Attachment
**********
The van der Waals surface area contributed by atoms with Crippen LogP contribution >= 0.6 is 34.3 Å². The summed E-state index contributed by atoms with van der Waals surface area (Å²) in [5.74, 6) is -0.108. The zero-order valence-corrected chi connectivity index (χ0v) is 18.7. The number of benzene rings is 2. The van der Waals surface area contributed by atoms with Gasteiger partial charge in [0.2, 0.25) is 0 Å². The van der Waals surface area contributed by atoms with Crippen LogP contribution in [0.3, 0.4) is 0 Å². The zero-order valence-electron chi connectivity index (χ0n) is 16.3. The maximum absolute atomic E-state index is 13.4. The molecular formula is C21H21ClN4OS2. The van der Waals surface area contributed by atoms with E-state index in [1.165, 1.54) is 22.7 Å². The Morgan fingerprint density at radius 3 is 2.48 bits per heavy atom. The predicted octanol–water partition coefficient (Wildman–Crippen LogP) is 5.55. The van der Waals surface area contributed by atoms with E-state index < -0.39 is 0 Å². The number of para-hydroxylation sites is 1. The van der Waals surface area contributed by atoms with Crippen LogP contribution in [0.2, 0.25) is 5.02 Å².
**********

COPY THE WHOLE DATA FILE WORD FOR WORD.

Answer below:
The van der Waals surface area contributed by atoms with Crippen LogP contribution >= 0.6 is 34.3 Å². The summed E-state index contributed by atoms with van der Waals surface area (Å²) in [5.74, 6) is -0.108. The zero-order valence-corrected chi connectivity index (χ0v) is 18.7. The number of benzene rings is 2. The van der Waals surface area contributed by atoms with Gasteiger partial charge in [0.2, 0.25) is 0 Å². The van der Waals surface area contributed by atoms with Crippen LogP contribution in [0.3, 0.4) is 0 Å². The zero-order valence-electron chi connectivity index (χ0n) is 16.3. The maximum absolute atomic E-state index is 13.4. The molecular formula is C21H21ClN4OS2. The van der Waals surface area contributed by atoms with E-state index in [1.165, 1.54) is 22.7 Å². The Morgan fingerprint density at radius 3 is 2.48 bits per heavy atom. The predicted octanol–water partition coefficient (Wildman–Crippen LogP) is 5.55. The van der Waals surface area contributed by atoms with E-state index < -0.39 is 0 Å². The number of para-hydroxylation sites is 1. The van der Waals surface area contributed by atoms with Crippen LogP contribution in [0.2, 0.25) is 5.02 Å².